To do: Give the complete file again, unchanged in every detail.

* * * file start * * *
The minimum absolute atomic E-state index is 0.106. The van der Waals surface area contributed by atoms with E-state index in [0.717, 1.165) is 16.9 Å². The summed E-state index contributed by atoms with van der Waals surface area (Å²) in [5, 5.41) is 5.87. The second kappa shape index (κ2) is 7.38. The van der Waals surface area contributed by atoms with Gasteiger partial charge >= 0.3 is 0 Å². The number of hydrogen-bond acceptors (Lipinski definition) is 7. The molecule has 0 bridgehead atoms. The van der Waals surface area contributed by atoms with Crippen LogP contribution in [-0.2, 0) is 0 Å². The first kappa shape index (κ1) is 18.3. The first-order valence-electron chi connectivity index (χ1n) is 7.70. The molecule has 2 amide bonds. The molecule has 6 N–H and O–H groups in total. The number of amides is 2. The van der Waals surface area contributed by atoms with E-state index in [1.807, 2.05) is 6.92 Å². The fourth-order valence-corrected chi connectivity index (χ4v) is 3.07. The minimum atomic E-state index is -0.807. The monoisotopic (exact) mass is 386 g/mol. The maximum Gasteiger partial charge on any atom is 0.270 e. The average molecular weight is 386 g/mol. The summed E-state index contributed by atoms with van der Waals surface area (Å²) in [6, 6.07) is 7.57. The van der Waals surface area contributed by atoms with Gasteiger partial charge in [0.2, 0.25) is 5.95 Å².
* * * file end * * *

The minimum absolute atomic E-state index is 0.106. The van der Waals surface area contributed by atoms with E-state index in [0.717, 1.165) is 16.9 Å². The summed E-state index contributed by atoms with van der Waals surface area (Å²) in [5, 5.41) is 5.87. The second kappa shape index (κ2) is 7.38. The van der Waals surface area contributed by atoms with Gasteiger partial charge >= 0.3 is 0 Å². The number of hydrogen-bond acceptors (Lipinski definition) is 7. The molecule has 0 bridgehead atoms. The van der Waals surface area contributed by atoms with Crippen LogP contribution in [-0.2, 0) is 0 Å². The first kappa shape index (κ1) is 18.3. The first-order valence-electron chi connectivity index (χ1n) is 7.70. The molecule has 2 amide bonds. The molecule has 6 N–H and O–H groups in total. The number of amides is 2. The van der Waals surface area contributed by atoms with E-state index in [1.807, 2.05) is 6.92 Å². The fourth-order valence-corrected chi connectivity index (χ4v) is 3.07. The minimum atomic E-state index is -0.807. The monoisotopic (exact) mass is 386 g/mol. The maximum Gasteiger partial charge on any atom is 0.270 e. The average molecular weight is 386 g/mol. The summed E-state index contributed by atoms with van der Waals surface area (Å²) in [6, 6.07) is 7.57. The van der Waals surface area contributed by atoms with Gasteiger partial charge in [0.2, 0.25) is 5.95 Å².